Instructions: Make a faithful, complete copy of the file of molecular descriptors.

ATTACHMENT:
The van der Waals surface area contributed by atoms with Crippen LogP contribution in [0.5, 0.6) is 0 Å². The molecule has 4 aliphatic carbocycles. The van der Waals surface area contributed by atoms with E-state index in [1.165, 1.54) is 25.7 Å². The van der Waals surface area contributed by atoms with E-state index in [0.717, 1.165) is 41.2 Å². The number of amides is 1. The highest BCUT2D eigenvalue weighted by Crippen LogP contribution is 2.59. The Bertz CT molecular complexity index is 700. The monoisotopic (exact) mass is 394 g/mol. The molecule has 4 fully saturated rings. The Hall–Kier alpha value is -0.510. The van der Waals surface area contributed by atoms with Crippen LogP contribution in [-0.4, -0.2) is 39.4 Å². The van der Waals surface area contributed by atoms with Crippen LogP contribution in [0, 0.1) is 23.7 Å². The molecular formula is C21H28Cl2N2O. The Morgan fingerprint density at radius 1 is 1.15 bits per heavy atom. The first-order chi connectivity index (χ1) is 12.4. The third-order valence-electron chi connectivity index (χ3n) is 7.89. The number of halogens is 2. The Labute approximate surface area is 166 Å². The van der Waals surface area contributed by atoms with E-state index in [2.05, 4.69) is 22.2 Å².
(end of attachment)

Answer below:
The van der Waals surface area contributed by atoms with Crippen LogP contribution in [0.5, 0.6) is 0 Å². The molecule has 4 aliphatic carbocycles. The van der Waals surface area contributed by atoms with E-state index in [1.165, 1.54) is 25.7 Å². The van der Waals surface area contributed by atoms with E-state index in [0.717, 1.165) is 41.2 Å². The number of amides is 1. The highest BCUT2D eigenvalue weighted by Crippen LogP contribution is 2.59. The Bertz CT molecular complexity index is 700. The monoisotopic (exact) mass is 394 g/mol. The molecule has 4 fully saturated rings. The Hall–Kier alpha value is -0.510. The van der Waals surface area contributed by atoms with Crippen LogP contribution in [-0.4, -0.2) is 39.4 Å². The van der Waals surface area contributed by atoms with Crippen LogP contribution in [0, 0.1) is 23.7 Å². The molecular formula is C21H28Cl2N2O. The Morgan fingerprint density at radius 1 is 1.15 bits per heavy atom. The first-order chi connectivity index (χ1) is 12.4. The third-order valence-electron chi connectivity index (χ3n) is 7.89. The number of halogens is 2. The Labute approximate surface area is 166 Å². The van der Waals surface area contributed by atoms with E-state index in [2.05, 4.69) is 22.2 Å².